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Many investors expect the economy to tip into a recession in the coming months, but not Shane Obata. The portfolio manager at Middlefield Capital Corp. in Toronto believes the economy has bypassed a deep downturn and could start gaining traction next year.
“It’s starting to feel like 2022 was a cyclical bear market within a larger structural bull market,” says Mr. Obata, who oversees about $400-million of his firm’s more than $2-billion in assets.
His forecast is based largely on the labour market, which remains strong in North America, and easing inflation.
“We’re still seeing the cost of living increase, but that increase has lessened,” Mr. Obata says. “In my view, the labour market is the most important indicator. People are employed and the economy is near full employment. It’s difficult to see a long, drawn-out recession.”
Mr. Obata believes it’s a particularly good environment for the technology sector, which he invests in through Middlefield Innovation Dividend ETF MINN-T. After getting hammered in 2022, tech stocks have rebounded so far this year and Mr. Obata sees more growth ahead.
The exchange-traded fund (ETF), with top holdings such as Broadcom Inc. AVGO-Q, Motorola Solutions Inc. MSI-N and Canada’s Constellation Software Inc. CSU-T, has seen a total return of 26 per cent year-to-date as of July 24, according to Morningstar Inc. The performance is net of fees.
The Globe and Mail spoke to Mr. Obata recently about his investing style and what he’s been buying and selling in the tech fund.
Describe your investing style.
We look for companies with a sustainable competitive advantage. They have durable moats. An example in the tech sector is a company that is unlikely to lose customers due to high switching costs, maybe because of how their contracts are set up or because the logistics around transferring are too costly and complex. Another example is a company with leading research and development capabilities, which means it’s well ahead of its peers in terms of innovation. We look to buy these quality companies at a reasonable price.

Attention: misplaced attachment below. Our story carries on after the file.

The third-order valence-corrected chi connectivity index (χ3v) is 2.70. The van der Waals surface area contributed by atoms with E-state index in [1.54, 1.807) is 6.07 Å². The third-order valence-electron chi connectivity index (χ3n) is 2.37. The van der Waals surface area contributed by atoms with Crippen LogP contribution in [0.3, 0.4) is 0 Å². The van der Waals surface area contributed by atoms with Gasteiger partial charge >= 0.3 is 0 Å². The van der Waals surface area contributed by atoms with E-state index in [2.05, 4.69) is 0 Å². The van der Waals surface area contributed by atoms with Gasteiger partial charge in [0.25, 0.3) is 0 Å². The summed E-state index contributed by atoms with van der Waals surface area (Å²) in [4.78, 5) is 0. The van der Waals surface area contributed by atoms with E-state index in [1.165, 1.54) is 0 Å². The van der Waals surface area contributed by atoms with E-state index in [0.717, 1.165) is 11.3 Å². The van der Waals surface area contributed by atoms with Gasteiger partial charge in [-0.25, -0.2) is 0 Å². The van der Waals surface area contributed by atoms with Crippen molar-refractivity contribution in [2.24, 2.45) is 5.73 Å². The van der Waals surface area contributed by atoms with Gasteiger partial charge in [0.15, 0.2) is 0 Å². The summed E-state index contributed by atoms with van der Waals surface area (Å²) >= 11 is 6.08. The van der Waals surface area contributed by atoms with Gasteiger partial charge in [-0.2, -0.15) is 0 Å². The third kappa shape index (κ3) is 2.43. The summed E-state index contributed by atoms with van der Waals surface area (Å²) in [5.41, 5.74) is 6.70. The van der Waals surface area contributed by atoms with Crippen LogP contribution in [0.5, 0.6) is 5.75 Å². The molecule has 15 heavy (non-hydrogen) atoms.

What’s your take on the current market environment?
We think earnings growth for 2023 will come in flat. But we are already looking to 2024 and 2025 and think the S&P 500, for example, can grow earnings by more than 10 per cent in each of those two years. We think the uptick in the markets isn’t just speculation and there are fundamental underpinnings to it. The market has so far correctly anticipated that we’ll avoid a recession. That’s our base case.
What have you been buying or adding to your innovation fund?
Broadcom is a stock we’ve owned for a long time and added to in the second quarter. The company provides growth at a reasonable price in the high-beta semiconductor industry, known for having stocks that are a little more expensive. It’s mostly a semiconductor company, but also has some software and is well-diversified across geographies and business segments. It’s also a beneficiary of the growth in artificial intelligence (AI). AI shipments for the company are currently about 15 per cent of semiconductor sales, and we think this can grow to 25 per cent next year.
Another stock we’ve been adding to is Palo Alto Networks Inc. PANW-Q, which is our top pick in cybersecurity software. The company is building out its platform of cybersecurity solutions and was also recently added to the S&P 500, which we think is a validation of its business model.
What have you been selling or trimming?
We’ve been reducing our position in Booking Holdings Inc. BKNG-Q. It’s still our top pick in online travel but we have some macro concerns around travel spending. While it has been a resilient part of consumer spending, we think that’s partly due to pent-up demand from the pandemic. We think the higher cost of living, including higher mortgage payments and other expenses, could have an impact on travel budgets. It’s still a great company, but we’ve been paring back.
Name a stock you wish you bought or didn’t sell.
Salesforce Inc. CRM-N. We own it, but we significantly reduced our position over the past 18 months. We were a little worried about – and still are – that the company was dependent on large-scale mergers and acquisitions. The stock has done really well this year after facing some pressure from activist investors. It’s now trying to focus more on efficiency and cost optimization. So, we missed out on some of that recent growth. We’d want to see continued margin improvements and discipline on the mergers and acquisitions front before deciding whether to buy it again.
What advice do you have for new investors?
There’s always something to be worried about in the markets. New investors may not realize this, but they should remain invested and be patient. Optimists tend to win out over time.
This interview has been edited and condensed.
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